Essay on The Interaction Hypothesis (Ih)

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The Interaction Hypothesis (IH) is attributed to Michael Long (1981) is based primarily on the work of Stephen Krashen and Evelyn Hatch. Long emphasized the importance of comprehensible input that was central to Krashen’s Input Hypothesis but claimed that this input was most likely to be acquired during interactions which involved discourse modifications. This claim supported that of Hatch (1978) who showed a direct link between the way learners acquired a second language (l2) and the interactions they are involved in using the L2. The theory also expands on theories concerning the modifications native speakers (NS) make to their language when interacting with non-native speakers (NNS). Henzl (1973) showed that NSs slow their speech …show more content…
However the study was flawed in that it did not take account of the fact that interactional modifications resulted in a greater quantity of input than the premodified input. This discrepancy could be seen to explain the better performance of those learners who were able to negotiate. In 1989, Pica addressed this problem and carried out a similar study where both groups received the same amount of modified input. The results did not show a significant difference in the learners comprehension, but did suggest that negotiation of meaning could be most effective for learners with a low level of L2 competence.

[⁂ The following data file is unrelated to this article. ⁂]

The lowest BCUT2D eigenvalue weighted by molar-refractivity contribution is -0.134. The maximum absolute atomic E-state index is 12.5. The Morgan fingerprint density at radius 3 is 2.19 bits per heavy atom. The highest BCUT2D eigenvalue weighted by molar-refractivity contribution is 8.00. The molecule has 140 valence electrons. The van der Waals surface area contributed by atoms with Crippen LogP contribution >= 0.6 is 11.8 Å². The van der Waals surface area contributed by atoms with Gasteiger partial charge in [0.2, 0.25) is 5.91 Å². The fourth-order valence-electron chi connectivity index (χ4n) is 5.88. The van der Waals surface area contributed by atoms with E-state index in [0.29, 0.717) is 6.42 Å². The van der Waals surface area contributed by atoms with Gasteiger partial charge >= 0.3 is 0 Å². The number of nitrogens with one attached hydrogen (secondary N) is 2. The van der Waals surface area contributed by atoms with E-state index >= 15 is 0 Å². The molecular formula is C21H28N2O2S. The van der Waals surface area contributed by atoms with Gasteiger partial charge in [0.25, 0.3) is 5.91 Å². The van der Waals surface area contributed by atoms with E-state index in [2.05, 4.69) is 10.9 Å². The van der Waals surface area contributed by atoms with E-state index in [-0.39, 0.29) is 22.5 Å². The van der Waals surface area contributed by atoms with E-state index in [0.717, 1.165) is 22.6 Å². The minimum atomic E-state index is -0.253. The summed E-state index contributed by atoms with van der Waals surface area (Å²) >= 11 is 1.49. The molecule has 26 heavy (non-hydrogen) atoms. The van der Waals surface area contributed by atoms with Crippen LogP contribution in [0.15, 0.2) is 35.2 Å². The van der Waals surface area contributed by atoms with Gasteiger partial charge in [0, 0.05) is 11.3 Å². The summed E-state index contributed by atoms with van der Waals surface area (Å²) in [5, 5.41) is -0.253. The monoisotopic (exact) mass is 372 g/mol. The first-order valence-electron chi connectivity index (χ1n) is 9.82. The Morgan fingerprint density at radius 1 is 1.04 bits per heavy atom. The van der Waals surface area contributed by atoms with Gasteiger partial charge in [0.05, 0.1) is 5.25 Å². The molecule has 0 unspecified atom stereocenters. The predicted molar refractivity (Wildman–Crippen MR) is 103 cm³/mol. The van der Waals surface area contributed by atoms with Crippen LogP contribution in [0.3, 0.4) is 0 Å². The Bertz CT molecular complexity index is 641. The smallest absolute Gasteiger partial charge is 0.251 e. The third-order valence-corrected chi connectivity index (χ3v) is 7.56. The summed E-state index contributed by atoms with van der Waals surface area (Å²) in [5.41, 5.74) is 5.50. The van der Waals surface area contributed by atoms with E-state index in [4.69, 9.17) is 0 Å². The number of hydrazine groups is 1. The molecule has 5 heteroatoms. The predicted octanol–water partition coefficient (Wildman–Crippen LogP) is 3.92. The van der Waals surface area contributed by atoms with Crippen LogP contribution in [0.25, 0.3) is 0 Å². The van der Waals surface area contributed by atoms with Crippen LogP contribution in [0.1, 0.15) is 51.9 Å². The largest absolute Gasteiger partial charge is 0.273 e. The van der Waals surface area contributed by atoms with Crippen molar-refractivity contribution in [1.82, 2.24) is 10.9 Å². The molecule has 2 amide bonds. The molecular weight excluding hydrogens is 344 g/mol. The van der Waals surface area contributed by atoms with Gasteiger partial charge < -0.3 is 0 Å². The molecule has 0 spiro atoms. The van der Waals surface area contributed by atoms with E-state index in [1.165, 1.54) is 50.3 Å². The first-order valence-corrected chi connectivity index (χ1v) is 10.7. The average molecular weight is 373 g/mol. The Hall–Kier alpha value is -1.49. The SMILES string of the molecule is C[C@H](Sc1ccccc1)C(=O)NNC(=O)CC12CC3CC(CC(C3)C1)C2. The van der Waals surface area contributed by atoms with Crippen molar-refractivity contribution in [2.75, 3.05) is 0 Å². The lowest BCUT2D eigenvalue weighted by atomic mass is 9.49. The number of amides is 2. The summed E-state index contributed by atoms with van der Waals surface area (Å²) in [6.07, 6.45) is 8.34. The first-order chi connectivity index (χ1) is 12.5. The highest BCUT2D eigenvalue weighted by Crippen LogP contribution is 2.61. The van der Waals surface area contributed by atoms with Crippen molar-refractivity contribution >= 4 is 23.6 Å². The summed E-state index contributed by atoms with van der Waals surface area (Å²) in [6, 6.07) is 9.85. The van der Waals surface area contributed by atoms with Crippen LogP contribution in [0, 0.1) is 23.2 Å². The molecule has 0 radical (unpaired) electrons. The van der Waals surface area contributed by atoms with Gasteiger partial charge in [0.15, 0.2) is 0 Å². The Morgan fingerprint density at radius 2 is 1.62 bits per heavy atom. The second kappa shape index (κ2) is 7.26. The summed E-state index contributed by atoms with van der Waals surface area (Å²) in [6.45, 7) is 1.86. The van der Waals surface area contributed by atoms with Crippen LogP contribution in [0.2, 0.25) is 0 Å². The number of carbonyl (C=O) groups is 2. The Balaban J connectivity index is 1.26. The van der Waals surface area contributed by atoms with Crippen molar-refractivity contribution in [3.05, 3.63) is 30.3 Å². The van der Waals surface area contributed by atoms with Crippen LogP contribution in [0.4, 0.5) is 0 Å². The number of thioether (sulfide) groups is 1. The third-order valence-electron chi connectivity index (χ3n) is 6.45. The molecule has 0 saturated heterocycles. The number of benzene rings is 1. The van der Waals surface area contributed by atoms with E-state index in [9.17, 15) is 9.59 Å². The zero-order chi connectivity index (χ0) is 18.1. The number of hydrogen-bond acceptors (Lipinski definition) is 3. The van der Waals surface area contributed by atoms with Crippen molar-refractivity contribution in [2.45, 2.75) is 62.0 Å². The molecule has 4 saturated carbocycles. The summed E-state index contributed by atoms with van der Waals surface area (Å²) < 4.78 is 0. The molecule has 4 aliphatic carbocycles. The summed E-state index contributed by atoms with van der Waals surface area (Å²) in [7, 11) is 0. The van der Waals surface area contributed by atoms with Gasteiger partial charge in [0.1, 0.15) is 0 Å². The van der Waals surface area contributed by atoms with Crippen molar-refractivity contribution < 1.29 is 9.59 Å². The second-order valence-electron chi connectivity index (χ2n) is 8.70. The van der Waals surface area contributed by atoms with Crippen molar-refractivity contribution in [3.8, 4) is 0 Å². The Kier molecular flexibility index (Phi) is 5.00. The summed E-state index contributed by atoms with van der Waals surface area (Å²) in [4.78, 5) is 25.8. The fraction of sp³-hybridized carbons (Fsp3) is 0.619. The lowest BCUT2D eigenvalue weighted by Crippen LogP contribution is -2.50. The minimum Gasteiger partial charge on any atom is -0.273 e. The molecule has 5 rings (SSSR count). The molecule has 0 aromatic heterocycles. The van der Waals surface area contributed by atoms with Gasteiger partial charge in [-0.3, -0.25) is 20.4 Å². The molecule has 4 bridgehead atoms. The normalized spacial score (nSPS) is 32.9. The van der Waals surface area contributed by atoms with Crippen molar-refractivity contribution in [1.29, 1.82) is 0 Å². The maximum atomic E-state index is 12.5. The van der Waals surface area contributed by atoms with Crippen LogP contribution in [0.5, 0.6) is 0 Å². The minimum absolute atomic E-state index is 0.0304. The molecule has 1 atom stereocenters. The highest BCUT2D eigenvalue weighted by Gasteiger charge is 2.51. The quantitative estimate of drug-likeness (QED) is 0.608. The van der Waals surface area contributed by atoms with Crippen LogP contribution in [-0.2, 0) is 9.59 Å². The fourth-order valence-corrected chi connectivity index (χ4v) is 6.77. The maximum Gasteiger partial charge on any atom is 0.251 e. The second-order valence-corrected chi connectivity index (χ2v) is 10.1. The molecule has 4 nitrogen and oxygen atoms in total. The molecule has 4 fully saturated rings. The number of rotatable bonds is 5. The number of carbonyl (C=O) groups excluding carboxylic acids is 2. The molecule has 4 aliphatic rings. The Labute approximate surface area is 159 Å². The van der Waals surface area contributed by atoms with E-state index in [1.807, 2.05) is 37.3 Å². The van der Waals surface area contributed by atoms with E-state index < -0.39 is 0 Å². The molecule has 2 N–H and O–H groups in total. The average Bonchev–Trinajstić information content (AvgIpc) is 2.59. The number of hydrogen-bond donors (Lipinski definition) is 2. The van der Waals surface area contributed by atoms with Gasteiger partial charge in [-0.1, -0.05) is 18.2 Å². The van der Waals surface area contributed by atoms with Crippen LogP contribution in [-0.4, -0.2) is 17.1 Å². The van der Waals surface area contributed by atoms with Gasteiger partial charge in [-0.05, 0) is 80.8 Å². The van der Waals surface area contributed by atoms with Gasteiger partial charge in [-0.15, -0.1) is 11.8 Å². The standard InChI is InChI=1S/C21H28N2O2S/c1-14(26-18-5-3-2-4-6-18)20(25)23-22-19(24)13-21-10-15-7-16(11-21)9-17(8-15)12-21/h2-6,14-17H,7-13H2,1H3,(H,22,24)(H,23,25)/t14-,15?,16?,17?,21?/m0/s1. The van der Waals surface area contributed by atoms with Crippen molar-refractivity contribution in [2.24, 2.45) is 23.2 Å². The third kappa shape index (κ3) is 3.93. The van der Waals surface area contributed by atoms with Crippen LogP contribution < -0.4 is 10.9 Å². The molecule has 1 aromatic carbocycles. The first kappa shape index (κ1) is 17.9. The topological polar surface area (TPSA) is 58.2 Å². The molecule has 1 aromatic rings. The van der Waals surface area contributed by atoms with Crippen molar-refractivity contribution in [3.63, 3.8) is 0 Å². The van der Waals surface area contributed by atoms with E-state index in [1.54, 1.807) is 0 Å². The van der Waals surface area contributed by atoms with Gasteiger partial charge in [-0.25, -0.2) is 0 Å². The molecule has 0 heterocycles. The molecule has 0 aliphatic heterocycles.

Pica also extended the IH by illustrating the effect of social relationships between the participants in L2 interactions. She showed that interactions were more beneficial to learners if all participants were regarded as having equivalent social status. This theory was summarised by Ellis (1991) as follows; “A situation in which the conversational partners share a symmetrical role relationship affords more opportunities for interactional restructuring.” (pp. 8)
There is considerable evidence to support this part of the IH. Long and Sato (1983) showed that the social imbalance that results from teacher-dominated L2 classes, reduce the opportunity for learners to negotiate meaning. This research was furthered by Van Lier (1988) who proposed task based classroom activities designed to